Sometimes you need a way to gain access to those IoT devices for troubleshooting, configuration updates, and other operational tasks.

For example, a sensor device deployed at a factory that is hundreds of miles away is having trouble measuring the factory temperature.

You can use secure remote access tunnels to open and quickly start a session to that sensor device.

After you have identified the problem (for example, a misconfiguration or disk full error), you can reset the configuration, delete unwanted files or logs history and restart the sensor device through the same session.

In the  traditional methods of troubleshooting you would typically wait until the next day to send a technician to the factory to investigate the sensor device. 

But remote access using secure tunneling (using SocketXP) decreases incident response and recovery time and operational costs.

But gaining remote access to IoT devices is no simple task.

So often people take shortcuts and perform quick hacks on routers/firewall settings to permit internet traffic into the corporate network.

In the next section, we’ll discuss about some of these unsafe practices and the security risks associated with such configuration options.

Unsafe methods of SSH into Remote IoT devices

IoT devices in industries, factories, offices and homes are placed behind a firewall and NAT(Wifi Router or Gateway Router).  IoT devices are always assigned a Local IP address using mechanisms such as DHCP.  The local IP addresses are usually assigned in the 10.X.X.X  or 192.X.X.X range.  IoT devices do not have publicly reachable IP addresses assigned to them.

The IoT devices behind the firewall can talk to servers on the internet (via the gateway router) but not the other way around.  This is because you want to prevent your IoT devices from being accessed from the internet by unwanted people or hackers.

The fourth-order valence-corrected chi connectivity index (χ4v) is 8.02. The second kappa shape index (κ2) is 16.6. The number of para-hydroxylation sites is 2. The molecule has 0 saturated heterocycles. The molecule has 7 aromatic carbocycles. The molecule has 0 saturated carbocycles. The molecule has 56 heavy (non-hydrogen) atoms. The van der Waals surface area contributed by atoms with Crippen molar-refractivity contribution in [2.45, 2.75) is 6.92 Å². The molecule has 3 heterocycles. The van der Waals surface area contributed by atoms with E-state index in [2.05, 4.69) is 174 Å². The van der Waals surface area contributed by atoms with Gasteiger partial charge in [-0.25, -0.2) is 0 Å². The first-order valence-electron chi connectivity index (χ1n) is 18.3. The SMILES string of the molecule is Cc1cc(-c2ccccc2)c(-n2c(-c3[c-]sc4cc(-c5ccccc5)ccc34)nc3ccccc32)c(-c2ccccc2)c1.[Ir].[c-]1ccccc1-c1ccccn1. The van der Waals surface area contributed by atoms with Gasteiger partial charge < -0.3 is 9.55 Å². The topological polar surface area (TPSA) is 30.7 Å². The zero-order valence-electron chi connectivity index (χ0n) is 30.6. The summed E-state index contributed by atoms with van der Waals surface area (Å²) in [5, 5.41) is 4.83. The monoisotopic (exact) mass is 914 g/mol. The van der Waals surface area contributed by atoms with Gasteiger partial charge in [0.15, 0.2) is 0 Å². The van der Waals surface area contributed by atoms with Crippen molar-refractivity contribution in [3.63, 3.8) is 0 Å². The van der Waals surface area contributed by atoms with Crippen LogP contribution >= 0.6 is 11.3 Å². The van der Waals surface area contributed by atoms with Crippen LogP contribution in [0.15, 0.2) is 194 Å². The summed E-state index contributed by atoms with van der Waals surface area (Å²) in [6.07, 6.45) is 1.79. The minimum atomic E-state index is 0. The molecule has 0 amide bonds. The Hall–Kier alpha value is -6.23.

So to gain remote access from the internet to IoT devices in your home or factory is not easy and straightforward.

Many people would practice the unsafe method of opening up ports (SSH port 22 or HTTP/HTTPS ports 80/443) in their firewall settings(ACL rules) or gateway router NAT configuration to allow a particular traffic to sneak into the local network. 

Then they would use Dynamic DNS (DDNS) solutions to track the non-static public IP address of the gateway router. 

This method is prone for errors and would create a security risk for your IoT installation. 

Online hackers could scan such open ports and try sneaking into your local network and servers.

The common myth or the misunderstanding here is that, people falsely believe that as long as they use a secure shell connection (SSH) everything going to that port 22 is safe.

But they fail to understand that they have left a door to their industrial, corporate or home network wide open for any strangers to sneak in without being noticed.

The same door will be shared by hackers and your secure SSH session alike.

The problem is not in the SSH session but in the door you left wide open for anyone to sneak in.

How secure is SocketXP IoT Remote Access Solution:

SocketXP IoT Remote Access solution doesn’t require setting up port-forwarding on your WiFi router. SocketXP solution works without making any changes to your WiFi router settings.

SocketXP IoT Platform, unlike all other vendor solutions, does not open up your device ports to the internet. Therefore, port scanners and hackers cannot scan your device ports (SSH or VNC ports). SocketXP IoT Platform protects and handles all direct attacks from the internet, eliminating unnecessary traffic from reaching your IoT devices.

SocketXP connects users with remote devices over secure SSL/TLS connections(vpn tunnels). This is the same technology used by the banks and Governments to exchange confidential data securely over the internet.